(C) Be filed at least 15 days prior to the hearing on the petition.
(D) Be served, by copy, upon the prosecuting attorney of the city or county in which the arrest occurred and upon the law enforcement agency that made the arrest at least 15 days prior to the hearing on the petition.
(E) Include all of the following information:
(i) The petitioner’s name and date of birth.
(ii) The date of the arrest for which sealing is sought.
(iii) The city and county where the arrest took place.
(iv) The law enforcement agency that made the arrest.
(v) Any other information identifying the arrest that is available from the law enforcement agency that conducted the arrest or from the court in which the accusatory pleading, if any, based on the arrest was filed, including, but not limited to, the case number for the police investigative report documenting the arrest, and the court number under which the arrest was reviewed by the prosecuting attorney or under which the prosecuting attorney filed an accusatory pleading.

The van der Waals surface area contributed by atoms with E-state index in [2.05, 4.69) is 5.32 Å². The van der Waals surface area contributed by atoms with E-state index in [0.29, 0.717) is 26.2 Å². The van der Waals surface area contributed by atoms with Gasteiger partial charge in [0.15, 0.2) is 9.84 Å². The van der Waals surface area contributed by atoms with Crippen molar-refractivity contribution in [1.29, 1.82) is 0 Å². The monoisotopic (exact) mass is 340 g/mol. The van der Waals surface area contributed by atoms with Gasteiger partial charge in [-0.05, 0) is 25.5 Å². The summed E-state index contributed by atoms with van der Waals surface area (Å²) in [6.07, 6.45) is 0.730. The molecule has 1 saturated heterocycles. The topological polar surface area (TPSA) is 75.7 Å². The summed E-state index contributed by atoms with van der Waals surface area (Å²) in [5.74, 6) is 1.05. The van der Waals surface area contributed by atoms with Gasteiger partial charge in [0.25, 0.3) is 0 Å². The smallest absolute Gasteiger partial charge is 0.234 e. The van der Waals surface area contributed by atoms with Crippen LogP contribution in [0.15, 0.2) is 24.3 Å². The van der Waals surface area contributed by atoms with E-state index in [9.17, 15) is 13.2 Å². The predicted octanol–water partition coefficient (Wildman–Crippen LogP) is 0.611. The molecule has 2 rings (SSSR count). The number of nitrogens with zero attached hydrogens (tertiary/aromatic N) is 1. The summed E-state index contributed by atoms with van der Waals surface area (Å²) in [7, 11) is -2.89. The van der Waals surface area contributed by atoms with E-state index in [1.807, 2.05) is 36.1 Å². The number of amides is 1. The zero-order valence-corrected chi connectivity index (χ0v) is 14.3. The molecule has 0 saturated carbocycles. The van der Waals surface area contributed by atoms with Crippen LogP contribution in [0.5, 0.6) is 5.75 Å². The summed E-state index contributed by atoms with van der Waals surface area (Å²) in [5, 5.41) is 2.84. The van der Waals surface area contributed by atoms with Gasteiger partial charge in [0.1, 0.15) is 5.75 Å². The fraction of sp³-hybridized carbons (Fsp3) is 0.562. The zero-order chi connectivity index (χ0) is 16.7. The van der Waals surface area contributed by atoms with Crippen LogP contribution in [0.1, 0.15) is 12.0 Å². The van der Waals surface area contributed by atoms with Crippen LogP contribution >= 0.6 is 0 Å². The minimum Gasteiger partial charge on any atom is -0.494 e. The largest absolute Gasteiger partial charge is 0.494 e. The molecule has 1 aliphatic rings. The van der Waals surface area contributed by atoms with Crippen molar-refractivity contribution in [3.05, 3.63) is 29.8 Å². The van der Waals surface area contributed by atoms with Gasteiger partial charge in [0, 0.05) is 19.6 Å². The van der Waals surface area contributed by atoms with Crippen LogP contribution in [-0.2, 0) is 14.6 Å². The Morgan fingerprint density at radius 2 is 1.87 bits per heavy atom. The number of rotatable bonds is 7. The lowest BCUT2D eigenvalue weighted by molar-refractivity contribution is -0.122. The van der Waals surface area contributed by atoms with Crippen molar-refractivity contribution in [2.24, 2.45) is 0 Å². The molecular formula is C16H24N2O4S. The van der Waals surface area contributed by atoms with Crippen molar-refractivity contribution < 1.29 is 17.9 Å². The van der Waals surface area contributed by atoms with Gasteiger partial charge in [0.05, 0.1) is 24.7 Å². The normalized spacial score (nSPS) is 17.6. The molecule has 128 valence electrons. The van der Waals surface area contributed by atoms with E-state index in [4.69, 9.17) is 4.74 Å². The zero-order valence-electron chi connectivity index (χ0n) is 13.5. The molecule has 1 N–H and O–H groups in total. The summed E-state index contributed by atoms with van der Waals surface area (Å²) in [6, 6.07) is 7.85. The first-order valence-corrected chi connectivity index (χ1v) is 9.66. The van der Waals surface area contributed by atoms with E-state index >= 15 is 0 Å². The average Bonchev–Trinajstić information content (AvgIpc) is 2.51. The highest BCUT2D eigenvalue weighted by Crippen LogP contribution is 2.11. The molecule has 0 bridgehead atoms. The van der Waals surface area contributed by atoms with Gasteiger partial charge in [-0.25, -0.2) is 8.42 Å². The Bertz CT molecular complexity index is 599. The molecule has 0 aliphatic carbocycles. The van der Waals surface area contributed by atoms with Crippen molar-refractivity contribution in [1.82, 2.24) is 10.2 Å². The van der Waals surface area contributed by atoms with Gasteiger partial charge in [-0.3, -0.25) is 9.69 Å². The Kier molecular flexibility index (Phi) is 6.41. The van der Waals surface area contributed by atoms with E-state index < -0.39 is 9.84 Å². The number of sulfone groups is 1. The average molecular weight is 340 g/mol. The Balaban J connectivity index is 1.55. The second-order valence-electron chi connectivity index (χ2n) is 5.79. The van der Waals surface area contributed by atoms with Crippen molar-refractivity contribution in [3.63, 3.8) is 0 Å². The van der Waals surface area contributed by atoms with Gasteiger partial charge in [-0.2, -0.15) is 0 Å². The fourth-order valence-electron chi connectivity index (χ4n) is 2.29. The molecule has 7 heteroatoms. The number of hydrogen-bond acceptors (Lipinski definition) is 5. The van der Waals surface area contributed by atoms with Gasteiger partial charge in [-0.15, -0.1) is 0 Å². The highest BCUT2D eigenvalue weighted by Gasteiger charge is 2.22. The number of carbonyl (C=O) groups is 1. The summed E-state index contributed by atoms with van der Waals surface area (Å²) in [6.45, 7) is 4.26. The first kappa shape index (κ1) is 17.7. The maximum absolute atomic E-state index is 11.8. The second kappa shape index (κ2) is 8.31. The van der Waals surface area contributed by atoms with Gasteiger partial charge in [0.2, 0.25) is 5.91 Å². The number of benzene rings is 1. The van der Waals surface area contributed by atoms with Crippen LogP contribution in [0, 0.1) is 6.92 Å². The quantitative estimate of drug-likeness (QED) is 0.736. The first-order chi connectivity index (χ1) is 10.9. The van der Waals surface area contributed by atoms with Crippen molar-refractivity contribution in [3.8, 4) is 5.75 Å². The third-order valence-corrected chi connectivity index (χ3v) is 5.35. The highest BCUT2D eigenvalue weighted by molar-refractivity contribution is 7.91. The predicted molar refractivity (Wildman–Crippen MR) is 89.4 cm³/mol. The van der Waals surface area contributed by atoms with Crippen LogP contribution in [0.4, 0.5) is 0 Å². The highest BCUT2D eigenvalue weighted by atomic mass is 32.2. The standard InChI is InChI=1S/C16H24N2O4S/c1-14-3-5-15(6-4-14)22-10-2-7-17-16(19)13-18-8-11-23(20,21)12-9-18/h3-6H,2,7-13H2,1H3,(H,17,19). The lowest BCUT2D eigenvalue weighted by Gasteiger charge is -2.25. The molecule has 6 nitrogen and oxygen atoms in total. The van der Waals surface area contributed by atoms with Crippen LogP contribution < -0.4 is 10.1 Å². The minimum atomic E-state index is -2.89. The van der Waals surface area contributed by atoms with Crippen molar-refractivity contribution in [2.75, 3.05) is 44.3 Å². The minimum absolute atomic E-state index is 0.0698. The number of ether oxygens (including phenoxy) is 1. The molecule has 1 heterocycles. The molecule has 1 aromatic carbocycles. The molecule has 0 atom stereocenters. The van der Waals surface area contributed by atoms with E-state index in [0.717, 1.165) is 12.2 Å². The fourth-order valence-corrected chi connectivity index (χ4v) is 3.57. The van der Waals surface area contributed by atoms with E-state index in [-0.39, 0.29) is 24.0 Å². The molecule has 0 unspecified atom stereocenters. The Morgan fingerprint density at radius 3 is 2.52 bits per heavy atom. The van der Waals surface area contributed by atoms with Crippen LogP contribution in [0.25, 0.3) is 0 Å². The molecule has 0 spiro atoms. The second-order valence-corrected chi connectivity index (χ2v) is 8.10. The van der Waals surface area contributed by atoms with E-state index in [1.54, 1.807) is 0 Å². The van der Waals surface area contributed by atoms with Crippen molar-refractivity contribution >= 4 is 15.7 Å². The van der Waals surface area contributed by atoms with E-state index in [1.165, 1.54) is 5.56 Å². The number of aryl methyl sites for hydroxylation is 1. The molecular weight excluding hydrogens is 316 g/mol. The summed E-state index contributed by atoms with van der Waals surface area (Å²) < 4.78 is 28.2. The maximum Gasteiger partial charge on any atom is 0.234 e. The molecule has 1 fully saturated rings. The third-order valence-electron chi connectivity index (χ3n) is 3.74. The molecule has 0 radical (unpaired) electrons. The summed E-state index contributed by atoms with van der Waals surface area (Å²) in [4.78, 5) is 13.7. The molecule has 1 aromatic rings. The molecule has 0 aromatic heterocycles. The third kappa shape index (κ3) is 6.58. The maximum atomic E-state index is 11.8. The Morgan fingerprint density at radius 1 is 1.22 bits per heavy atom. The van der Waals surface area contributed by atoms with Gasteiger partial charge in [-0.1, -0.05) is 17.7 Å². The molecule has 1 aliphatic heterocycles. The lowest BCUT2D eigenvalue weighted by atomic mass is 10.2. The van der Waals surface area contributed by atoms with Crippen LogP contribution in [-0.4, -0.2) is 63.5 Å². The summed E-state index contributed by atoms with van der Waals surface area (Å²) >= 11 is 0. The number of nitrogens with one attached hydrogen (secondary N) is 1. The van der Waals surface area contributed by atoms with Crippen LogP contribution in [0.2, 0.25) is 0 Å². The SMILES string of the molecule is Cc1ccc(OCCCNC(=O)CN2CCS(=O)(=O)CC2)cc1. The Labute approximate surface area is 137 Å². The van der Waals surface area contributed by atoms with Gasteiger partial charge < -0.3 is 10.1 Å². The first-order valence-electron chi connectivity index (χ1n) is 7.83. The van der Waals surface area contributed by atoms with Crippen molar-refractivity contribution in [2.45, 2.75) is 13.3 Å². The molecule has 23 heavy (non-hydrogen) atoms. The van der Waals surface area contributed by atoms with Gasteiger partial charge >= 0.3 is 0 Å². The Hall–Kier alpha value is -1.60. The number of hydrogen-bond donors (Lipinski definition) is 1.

(vi) The offenses upon which the arrest was based or, if an accusatory pleading was filed based on the arrest, the charges in the accusatory pleading.
(vii) A statement that the petitioner is entitled to have his or her their arrest sealed as a matter of right or, if the petitioner is requesting to have his or her their arrest sealed in the interests of justice, how the interests of justice would be served by granting the petition, accompanied by declarations made directly and verified by the petitioner, his or her their supporting declarants, or both.
(2) The court may deny a petition for failing to meet any of the requirements described in paragraph (1).